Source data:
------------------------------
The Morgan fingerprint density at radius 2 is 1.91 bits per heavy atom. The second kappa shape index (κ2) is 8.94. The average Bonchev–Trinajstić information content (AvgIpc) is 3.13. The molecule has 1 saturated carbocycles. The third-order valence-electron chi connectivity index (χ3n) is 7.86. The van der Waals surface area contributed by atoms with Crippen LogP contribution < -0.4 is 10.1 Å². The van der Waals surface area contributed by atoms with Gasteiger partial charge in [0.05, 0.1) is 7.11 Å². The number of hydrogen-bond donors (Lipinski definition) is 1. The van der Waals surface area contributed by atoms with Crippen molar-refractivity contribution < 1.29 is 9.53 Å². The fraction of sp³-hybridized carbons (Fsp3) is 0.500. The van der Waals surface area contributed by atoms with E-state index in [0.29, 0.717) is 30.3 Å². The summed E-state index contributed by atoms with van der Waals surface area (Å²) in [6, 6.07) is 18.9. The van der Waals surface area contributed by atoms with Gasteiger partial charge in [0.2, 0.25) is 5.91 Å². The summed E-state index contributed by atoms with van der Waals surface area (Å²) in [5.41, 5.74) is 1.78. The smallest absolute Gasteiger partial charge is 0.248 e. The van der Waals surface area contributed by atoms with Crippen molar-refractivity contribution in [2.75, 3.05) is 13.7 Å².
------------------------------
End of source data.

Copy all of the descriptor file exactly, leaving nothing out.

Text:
The Morgan fingerprint density at radius 2 is 1.91 bits per heavy atom. The second kappa shape index (κ2) is 8.94. The average Bonchev–Trinajstić information content (AvgIpc) is 3.13. The molecule has 1 saturated carbocycles. The third-order valence-electron chi connectivity index (χ3n) is 7.86. The van der Waals surface area contributed by atoms with Crippen LogP contribution < -0.4 is 10.1 Å². The van der Waals surface area contributed by atoms with Gasteiger partial charge in [0.05, 0.1) is 7.11 Å². The number of hydrogen-bond donors (Lipinski definition) is 1. The van der Waals surface area contributed by atoms with Crippen molar-refractivity contribution < 1.29 is 9.53 Å². The fraction of sp³-hybridized carbons (Fsp3) is 0.500. The van der Waals surface area contributed by atoms with E-state index in [0.29, 0.717) is 30.3 Å². The summed E-state index contributed by atoms with van der Waals surface area (Å²) in [6, 6.07) is 18.9. The van der Waals surface area contributed by atoms with Gasteiger partial charge in [0.2, 0.25) is 5.91 Å². The summed E-state index contributed by atoms with van der Waals surface area (Å²) in [5.41, 5.74) is 1.78. The smallest absolute Gasteiger partial charge is 0.248 e. The van der Waals surface area contributed by atoms with Crippen molar-refractivity contribution in [2.75, 3.05) is 13.7 Å².